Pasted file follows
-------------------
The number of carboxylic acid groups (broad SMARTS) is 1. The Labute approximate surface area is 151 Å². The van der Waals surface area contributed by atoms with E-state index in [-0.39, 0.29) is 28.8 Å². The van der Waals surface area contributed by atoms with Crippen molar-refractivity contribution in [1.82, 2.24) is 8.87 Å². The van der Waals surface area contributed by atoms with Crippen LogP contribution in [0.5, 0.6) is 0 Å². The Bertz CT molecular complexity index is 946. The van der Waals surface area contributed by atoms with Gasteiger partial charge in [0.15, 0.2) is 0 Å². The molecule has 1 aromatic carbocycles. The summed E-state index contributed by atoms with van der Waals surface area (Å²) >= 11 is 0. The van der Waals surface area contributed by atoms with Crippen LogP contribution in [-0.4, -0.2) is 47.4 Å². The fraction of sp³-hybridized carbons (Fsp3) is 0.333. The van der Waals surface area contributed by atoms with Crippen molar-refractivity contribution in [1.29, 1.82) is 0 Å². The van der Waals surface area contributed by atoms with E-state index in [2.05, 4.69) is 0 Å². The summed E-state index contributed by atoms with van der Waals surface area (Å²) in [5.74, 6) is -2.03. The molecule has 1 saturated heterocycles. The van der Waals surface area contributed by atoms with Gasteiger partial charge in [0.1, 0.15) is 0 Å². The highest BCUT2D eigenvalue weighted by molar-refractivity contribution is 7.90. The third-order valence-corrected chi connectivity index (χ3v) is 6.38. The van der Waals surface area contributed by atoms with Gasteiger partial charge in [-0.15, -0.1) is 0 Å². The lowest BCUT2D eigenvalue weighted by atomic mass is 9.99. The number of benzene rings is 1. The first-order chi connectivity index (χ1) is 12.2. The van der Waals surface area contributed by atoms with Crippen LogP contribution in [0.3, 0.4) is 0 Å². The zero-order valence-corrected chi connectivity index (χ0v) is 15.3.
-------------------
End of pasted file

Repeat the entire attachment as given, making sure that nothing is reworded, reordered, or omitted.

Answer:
The number of carboxylic acid groups (broad SMARTS) is 1. The Labute approximate surface area is 151 Å². The van der Waals surface area contributed by atoms with E-state index in [-0.39, 0.29) is 28.8 Å². The van der Waals surface area contributed by atoms with Crippen molar-refractivity contribution in [1.82, 2.24) is 8.87 Å². The van der Waals surface area contributed by atoms with Crippen LogP contribution in [0.5, 0.6) is 0 Å². The Bertz CT molecular complexity index is 946. The van der Waals surface area contributed by atoms with Gasteiger partial charge in [0.15, 0.2) is 0 Å². The molecule has 1 aromatic carbocycles. The summed E-state index contributed by atoms with van der Waals surface area (Å²) >= 11 is 0. The van der Waals surface area contributed by atoms with Crippen LogP contribution in [-0.4, -0.2) is 47.4 Å². The fraction of sp³-hybridized carbons (Fsp3) is 0.333. The van der Waals surface area contributed by atoms with Crippen molar-refractivity contribution in [1.29, 1.82) is 0 Å². The van der Waals surface area contributed by atoms with E-state index in [2.05, 4.69) is 0 Å². The summed E-state index contributed by atoms with van der Waals surface area (Å²) in [5.74, 6) is -2.03. The molecule has 1 saturated heterocycles. The van der Waals surface area contributed by atoms with Gasteiger partial charge in [0.1, 0.15) is 0 Å². The highest BCUT2D eigenvalue weighted by molar-refractivity contribution is 7.90. The third-order valence-corrected chi connectivity index (χ3v) is 6.38. The van der Waals surface area contributed by atoms with Gasteiger partial charge in [-0.15, -0.1) is 0 Å². The lowest BCUT2D eigenvalue weighted by atomic mass is 9.99. The number of benzene rings is 1. The first-order chi connectivity index (χ1) is 12.2. The van der Waals surface area contributed by atoms with Crippen LogP contribution in [0.3, 0.4) is 0 Å². The zero-order valence-corrected chi connectivity index (χ0v) is 15.3.